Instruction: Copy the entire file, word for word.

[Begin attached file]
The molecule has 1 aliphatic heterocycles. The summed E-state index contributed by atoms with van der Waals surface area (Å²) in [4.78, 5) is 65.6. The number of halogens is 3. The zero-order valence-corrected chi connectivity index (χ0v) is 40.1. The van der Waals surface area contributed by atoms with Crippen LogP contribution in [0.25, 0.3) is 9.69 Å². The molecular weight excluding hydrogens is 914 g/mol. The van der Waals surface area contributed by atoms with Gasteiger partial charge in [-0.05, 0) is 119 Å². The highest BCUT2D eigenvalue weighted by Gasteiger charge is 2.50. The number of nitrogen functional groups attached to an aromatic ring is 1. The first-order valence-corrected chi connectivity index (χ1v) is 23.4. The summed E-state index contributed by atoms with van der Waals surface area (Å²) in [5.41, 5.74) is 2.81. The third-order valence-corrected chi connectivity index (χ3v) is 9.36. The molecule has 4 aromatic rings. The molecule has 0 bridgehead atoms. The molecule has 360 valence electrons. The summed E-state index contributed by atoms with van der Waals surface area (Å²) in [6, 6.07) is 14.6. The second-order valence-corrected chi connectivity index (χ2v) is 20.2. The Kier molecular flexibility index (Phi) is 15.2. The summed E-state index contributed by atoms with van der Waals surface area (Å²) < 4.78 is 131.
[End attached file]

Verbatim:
The molecule has 1 aliphatic heterocycles. The summed E-state index contributed by atoms with van der Waals surface area (Å²) in [4.78, 5) is 65.6. The number of halogens is 3. The zero-order valence-corrected chi connectivity index (χ0v) is 40.1. The van der Waals surface area contributed by atoms with Crippen LogP contribution in [0.25, 0.3) is 9.69 Å². The molecular weight excluding hydrogens is 914 g/mol. The van der Waals surface area contributed by atoms with Gasteiger partial charge in [-0.05, 0) is 119 Å². The highest BCUT2D eigenvalue weighted by Gasteiger charge is 2.50. The number of nitrogen functional groups attached to an aromatic ring is 1. The first-order valence-corrected chi connectivity index (χ1v) is 23.4. The summed E-state index contributed by atoms with van der Waals surface area (Å²) in [5.41, 5.74) is 2.81. The third-order valence-corrected chi connectivity index (χ3v) is 9.36. The molecule has 4 aromatic rings. The molecule has 0 bridgehead atoms. The molecule has 360 valence electrons. The summed E-state index contributed by atoms with van der Waals surface area (Å²) in [6, 6.07) is 14.6. The second-order valence-corrected chi connectivity index (χ2v) is 20.2. The Kier molecular flexibility index (Phi) is 15.2. The summed E-state index contributed by atoms with van der Waals surface area (Å²) < 4.78 is 131.